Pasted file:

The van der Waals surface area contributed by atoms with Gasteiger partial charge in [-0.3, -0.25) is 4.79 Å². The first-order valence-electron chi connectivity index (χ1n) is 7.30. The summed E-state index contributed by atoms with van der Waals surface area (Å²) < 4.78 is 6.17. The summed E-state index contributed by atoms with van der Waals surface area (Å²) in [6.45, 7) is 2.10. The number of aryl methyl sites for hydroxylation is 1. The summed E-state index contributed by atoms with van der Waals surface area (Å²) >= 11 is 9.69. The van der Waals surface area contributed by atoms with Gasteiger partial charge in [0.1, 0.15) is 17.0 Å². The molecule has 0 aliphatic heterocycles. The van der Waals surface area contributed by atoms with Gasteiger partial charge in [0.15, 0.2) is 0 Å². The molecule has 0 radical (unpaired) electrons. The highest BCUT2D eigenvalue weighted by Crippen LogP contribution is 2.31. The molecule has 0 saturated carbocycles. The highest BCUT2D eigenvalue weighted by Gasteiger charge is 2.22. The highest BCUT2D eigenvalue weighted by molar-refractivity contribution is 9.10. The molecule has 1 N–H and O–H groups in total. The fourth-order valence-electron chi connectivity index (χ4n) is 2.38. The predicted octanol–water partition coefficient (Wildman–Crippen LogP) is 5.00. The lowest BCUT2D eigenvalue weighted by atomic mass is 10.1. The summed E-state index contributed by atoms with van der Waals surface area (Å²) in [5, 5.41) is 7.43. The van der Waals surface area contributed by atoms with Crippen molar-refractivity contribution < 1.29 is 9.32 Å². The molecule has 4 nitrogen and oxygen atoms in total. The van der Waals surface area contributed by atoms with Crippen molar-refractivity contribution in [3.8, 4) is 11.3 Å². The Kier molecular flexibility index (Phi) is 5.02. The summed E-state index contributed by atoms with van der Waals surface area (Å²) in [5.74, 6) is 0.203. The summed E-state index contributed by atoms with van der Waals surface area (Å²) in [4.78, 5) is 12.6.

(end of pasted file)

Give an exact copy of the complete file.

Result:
The van der Waals surface area contributed by atoms with Gasteiger partial charge in [-0.3, -0.25) is 4.79 Å². The first-order valence-electron chi connectivity index (χ1n) is 7.30. The summed E-state index contributed by atoms with van der Waals surface area (Å²) < 4.78 is 6.17. The summed E-state index contributed by atoms with van der Waals surface area (Å²) in [6.45, 7) is 2.10. The number of aryl methyl sites for hydroxylation is 1. The summed E-state index contributed by atoms with van der Waals surface area (Å²) >= 11 is 9.69. The van der Waals surface area contributed by atoms with Gasteiger partial charge in [0.1, 0.15) is 17.0 Å². The molecule has 0 aliphatic heterocycles. The van der Waals surface area contributed by atoms with Gasteiger partial charge in [0.15, 0.2) is 0 Å². The molecule has 0 radical (unpaired) electrons. The highest BCUT2D eigenvalue weighted by Crippen LogP contribution is 2.31. The molecule has 0 saturated carbocycles. The highest BCUT2D eigenvalue weighted by Gasteiger charge is 2.22. The highest BCUT2D eigenvalue weighted by molar-refractivity contribution is 9.10. The molecule has 1 N–H and O–H groups in total. The fourth-order valence-electron chi connectivity index (χ4n) is 2.38. The predicted octanol–water partition coefficient (Wildman–Crippen LogP) is 5.00. The lowest BCUT2D eigenvalue weighted by atomic mass is 10.1. The summed E-state index contributed by atoms with van der Waals surface area (Å²) in [5, 5.41) is 7.43. The van der Waals surface area contributed by atoms with Crippen molar-refractivity contribution < 1.29 is 9.32 Å². The molecule has 4 nitrogen and oxygen atoms in total. The van der Waals surface area contributed by atoms with Crippen molar-refractivity contribution in [3.8, 4) is 11.3 Å². The Kier molecular flexibility index (Phi) is 5.02. The summed E-state index contributed by atoms with van der Waals surface area (Å²) in [5.74, 6) is 0.203. The summed E-state index contributed by atoms with van der Waals surface area (Å²) in [4.78, 5) is 12.6.